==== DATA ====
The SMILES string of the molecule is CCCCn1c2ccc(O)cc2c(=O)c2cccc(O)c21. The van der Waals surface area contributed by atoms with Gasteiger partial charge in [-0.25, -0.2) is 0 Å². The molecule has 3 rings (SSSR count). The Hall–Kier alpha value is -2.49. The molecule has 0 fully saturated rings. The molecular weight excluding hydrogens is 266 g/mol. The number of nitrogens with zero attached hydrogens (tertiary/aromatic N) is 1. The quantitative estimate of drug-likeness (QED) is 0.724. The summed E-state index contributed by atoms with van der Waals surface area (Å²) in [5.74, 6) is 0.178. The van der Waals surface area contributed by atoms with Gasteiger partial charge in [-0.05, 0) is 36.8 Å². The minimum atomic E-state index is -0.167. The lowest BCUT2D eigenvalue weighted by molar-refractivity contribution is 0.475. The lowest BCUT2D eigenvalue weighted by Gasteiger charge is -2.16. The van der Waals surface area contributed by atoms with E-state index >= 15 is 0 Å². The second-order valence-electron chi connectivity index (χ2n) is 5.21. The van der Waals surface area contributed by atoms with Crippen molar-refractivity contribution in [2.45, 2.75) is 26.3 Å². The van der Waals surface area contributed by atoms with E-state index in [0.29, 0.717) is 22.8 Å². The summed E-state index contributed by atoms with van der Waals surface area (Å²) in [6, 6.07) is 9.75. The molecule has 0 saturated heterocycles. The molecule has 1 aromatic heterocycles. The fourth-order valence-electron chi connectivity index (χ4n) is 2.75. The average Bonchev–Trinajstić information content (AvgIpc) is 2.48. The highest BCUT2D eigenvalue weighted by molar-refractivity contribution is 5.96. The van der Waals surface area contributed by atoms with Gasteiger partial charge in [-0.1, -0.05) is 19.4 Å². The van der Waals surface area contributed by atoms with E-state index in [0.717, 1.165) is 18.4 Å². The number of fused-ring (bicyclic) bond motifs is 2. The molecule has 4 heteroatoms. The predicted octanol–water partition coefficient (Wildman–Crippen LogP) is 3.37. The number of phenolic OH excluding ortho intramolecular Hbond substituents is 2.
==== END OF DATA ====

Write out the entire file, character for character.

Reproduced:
The SMILES string of the molecule is CCCCn1c2ccc(O)cc2c(=O)c2cccc(O)c21. The van der Waals surface area contributed by atoms with Gasteiger partial charge in [-0.25, -0.2) is 0 Å². The molecule has 3 rings (SSSR count). The Hall–Kier alpha value is -2.49. The molecule has 0 fully saturated rings. The molecular weight excluding hydrogens is 266 g/mol. The number of nitrogens with zero attached hydrogens (tertiary/aromatic N) is 1. The quantitative estimate of drug-likeness (QED) is 0.724. The summed E-state index contributed by atoms with van der Waals surface area (Å²) in [5.74, 6) is 0.178. The van der Waals surface area contributed by atoms with Gasteiger partial charge in [-0.05, 0) is 36.8 Å². The minimum atomic E-state index is -0.167. The lowest BCUT2D eigenvalue weighted by molar-refractivity contribution is 0.475. The lowest BCUT2D eigenvalue weighted by Gasteiger charge is -2.16. The van der Waals surface area contributed by atoms with E-state index >= 15 is 0 Å². The second-order valence-electron chi connectivity index (χ2n) is 5.21. The van der Waals surface area contributed by atoms with Crippen molar-refractivity contribution in [2.45, 2.75) is 26.3 Å². The van der Waals surface area contributed by atoms with E-state index in [0.29, 0.717) is 22.8 Å². The summed E-state index contributed by atoms with van der Waals surface area (Å²) in [6, 6.07) is 9.75. The molecule has 0 saturated heterocycles. The molecule has 1 aromatic heterocycles. The fourth-order valence-electron chi connectivity index (χ4n) is 2.75. The average Bonchev–Trinajstić information content (AvgIpc) is 2.48. The highest BCUT2D eigenvalue weighted by molar-refractivity contribution is 5.96. The van der Waals surface area contributed by atoms with Gasteiger partial charge in [-0.1, -0.05) is 19.4 Å². The van der Waals surface area contributed by atoms with E-state index in [0.717, 1.165) is 18.4 Å². The number of fused-ring (bicyclic) bond motifs is 2. The molecule has 4 heteroatoms. The predicted octanol–water partition coefficient (Wildman–Crippen LogP) is 3.37. The number of phenolic OH excluding ortho intramolecular Hbond substituents is 2.